Although we now approach ancient texts primarily through the written word, they were originally meant for performance. Poetry in particular was probably chanted or sung, as we know from the use of words relating to music in the opening lines of poems and poetic collections. Nowhere is this performance context more clear than in the use of meter in ancient poetry. Although the untrained viewer can’t see this meter in an ancient text (unlike, for example, the musical notation on modern sheet music), once you know how to scan well, you can quickly begin to recite texts as they were meant to be heard.
The nice thing about scansion is that it’s in many ways easier than other tasks beginning language students have to perform. In this first post, I’ll introduce the two major Latin meters: dactylic hexameter and pentameter. Continue reading
In my last post, I introduced you to the Perseus Project mirror hosted by the University of Chicago, commonly known as Perseus under PhiloLogic. While my last post covered in general the great text-searching features in the Chicago mirror, in this post, I’m going to go into detail on how to use the Logeion search option.
It’s that time of year again: midterm papers are starting to come due! This short post covers the basics of formatting your paper, from fonts to bibliography. I’m starting with one caveat: students in archaeology, you’re going to want to check with your professors. Archaeology papers are often formatted more like science papers, with separate sections on the materials being examined, the methods used, and the interpretation. If an archaeologist would like to chime in with advice for writing that sort of paper, please do! This piece is intended for papers in history and literature. We also have lots of advice for researching and writing your papers. If you’re at a loss for where to start, check them first or click on the “Undergraduates” link at the bottom of the page! Continue reading
People who have known me for a while know that I have two much younger sisters. They are much more interested in their phones and social media than I am; in fact, I might be the only one of the three of us who actually had a personal (as opposed to work) land line. If this were a story in the newspaper, it would be about the generational divide and the digital native. For what it’s worth, I don’t like this term, which has multiple definitions — and, as usual, the scholarly definition (which centers around multitasking) doesn’t match the common definition (which centers around technology usage). But more importantly, the idea that current students who are more comfortable with technology are also magically better at technology is really dangerous, mainly because it means that technological skills are no longer taught.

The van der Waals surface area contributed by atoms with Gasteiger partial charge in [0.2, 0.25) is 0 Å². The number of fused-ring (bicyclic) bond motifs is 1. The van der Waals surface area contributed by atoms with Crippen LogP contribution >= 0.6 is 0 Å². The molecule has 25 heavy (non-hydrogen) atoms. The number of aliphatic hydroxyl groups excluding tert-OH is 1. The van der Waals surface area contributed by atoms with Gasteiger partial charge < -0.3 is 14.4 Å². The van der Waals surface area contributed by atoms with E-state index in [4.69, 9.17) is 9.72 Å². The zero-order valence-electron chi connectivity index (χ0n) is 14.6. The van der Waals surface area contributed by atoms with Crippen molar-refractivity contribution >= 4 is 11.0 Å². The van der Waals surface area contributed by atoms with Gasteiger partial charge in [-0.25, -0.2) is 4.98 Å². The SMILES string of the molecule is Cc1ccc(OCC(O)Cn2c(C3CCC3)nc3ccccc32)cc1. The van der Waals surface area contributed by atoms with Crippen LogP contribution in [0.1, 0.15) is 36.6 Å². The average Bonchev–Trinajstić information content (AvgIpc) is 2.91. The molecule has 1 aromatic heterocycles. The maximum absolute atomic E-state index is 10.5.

As I said in my last post, this is most visible in students who never learned how to use Word. The last post was aimed at true beginners; in this post, we tackle three new topics for the more advanced user. Continue reading
As the Chromebook overtakes the K-12 market, I’ve begun to see something strange happen in my classroom: students who don’t know how to use the most basic features of word-processing software such as Microsoft Word. Since Chromebooks use Google Docs for word processing, this is perhaps unsurprising. But, for better or worse, Microsoft is still the industry standard for writing, both in academia and elsewhere. It’s good to know how the software works.
Since the Word Help files are often less-than-helpful, this post will walk through the three most important features a student should know about word: how to change fonts, check your word count, and double-space. Later posts will include more advanced features, such as word and image wrapping, adding pagination, tables, and hyperlinks, as well as book-length tools that will be useful to graduate students: how to set up chapters and an index, and when to use the advanced find/replace.
Are there other things you’d like to know how to do in Word? Let us know by leaving a comment!
We’ve been covering L’Année Philologique over the last two posts, but you might wonder why you should bother to use a bibliographical database at all. Why can’t you just Google when you’re looking for sources? The short answer is that Google is primarily a search engine for the web. Google is not, and does not claim to be, a database of scholarly articles. Sure, Google Books and Google Scholar are specialized search engines designed to limit search results to articles and books, but they are not the same as an article database.
In our last post, we discussed using the Classics database L’Année Philologique through its EBSCO host. But many institutions, particularly those with a dedicated Classics department, will subscribe to APh‘s own hosted service. This post offers advice for using it. If you’re not sure what APh is or why you should use it, read the previous post first and then come back here. Like the EBSCO version, APh Online is a subscription-only service, which means that you will need to access it through your institution’s library login. I’ll start my post with the assumption that you’ve logged in.